Will They Like My Writing?

Peter Leavell, a 2007 graduate of Boise State University with a degree in history, was the 2011 winner of Christian Writers Guild’s Operation First Novel contest, and 2013 Christian Retailing’s Best award for First-Time Author. Peter and his family live in Boise, Idaho. For entertainment, he reads historical books, where he finds ideas for new novels. For relaxation, he writes westerns. Whenever he has a chance, he takes his wife and two homeschooled children on crazy but fun research trips. Learn more about Peter’s books, research, and family adventures at www.peterleavell.com.

Every writer has doubts.

Again. EVERY writer is mired in doubt.

You and I are sitting at my kitchen table, talking this through.
We both have doubts. Sure, we’ve a few writing credits to our name. A blog
here. Maybe a published book or a few articles. I’ve won an award or two. I
share that one writer I spoke with is on his twelfth book and called me because he’s filled with doubts.

But not like our hero writer. Not like the one we emulate.
Because she’s got it all together.
Ahhh, forget it. It’s been a brutal day at work, and I’m in
no mood to write or talk, so I’m going for a jog. I’ll talk to you in a bit. You
head home.
My playlist rocks and rolls, pumping creative juices.
Cool winds brush across my skin, and my feet beat a steady
rhythm to the music, awakening joy in my soul. But fears about my writing drive a
frozen spike through any happiness. Worthless, pointless, unskilled and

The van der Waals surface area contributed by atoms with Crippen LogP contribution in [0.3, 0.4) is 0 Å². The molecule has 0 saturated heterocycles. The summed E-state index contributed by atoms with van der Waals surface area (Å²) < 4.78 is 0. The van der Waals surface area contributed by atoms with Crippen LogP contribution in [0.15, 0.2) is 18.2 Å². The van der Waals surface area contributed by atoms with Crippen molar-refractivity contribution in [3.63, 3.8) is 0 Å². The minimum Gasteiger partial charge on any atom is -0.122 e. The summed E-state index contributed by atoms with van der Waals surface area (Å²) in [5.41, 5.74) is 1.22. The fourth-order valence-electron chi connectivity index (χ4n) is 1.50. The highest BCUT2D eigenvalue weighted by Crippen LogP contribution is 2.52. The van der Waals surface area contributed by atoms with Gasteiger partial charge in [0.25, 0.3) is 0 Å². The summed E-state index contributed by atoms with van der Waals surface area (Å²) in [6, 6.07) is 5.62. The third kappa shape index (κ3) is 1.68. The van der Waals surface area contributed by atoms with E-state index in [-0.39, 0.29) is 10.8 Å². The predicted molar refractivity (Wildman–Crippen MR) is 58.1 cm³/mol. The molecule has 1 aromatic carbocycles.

readerless—the doubts drift through my mind. My running slows and I lower my
head. Writing is everything to me.
Then a song jars from my absurdly awesome playlist. Muppets.
Mahna Mahna. Do doo bedodo.
A fun song, no doubt, but not for this run. I reach up to
skip it.
Mahna Mahna. Do dodo do.
I pause. It’s God speaking. The song continues.
Mahna Mahna. Do doo bedodo.
I hold my thumb on the clicker. LEAVE IT
Come on, God. I have some amazing music on this playlist.
Some Christian tunes even.
I stop running and listen. There’s not a real word in the
entire song. Mahna Mahna is just
dribble. Worthless, pointless, unskilled, and amazing dribble. How could the
writer of that silly song know the meaningless words would make millions upon
millions of people happy?
My mouth opens wide. I play the song again as I sprint home to
call you.
Listen, I say in a rush. It’s not about the work and the
edits and the story. Sales aren’t our problem. Reviews…pshhh—we can’t
control them—and they weren’t written for us, anyway. In fact, it’s not about
us at all. God’s given us a passion. It’s inside us, and He wants us to write.
That’s it. There’s nothing more. Sure, we’re going to do our best to learn the
craft and market and stuff, but in the end, who knows how our writing will influence people? Yep,
that’s right. Only God.  

Good point, you say. You end the call, sit down, and push away
your doubts. Because you’re a writer. And the rest is in His hands.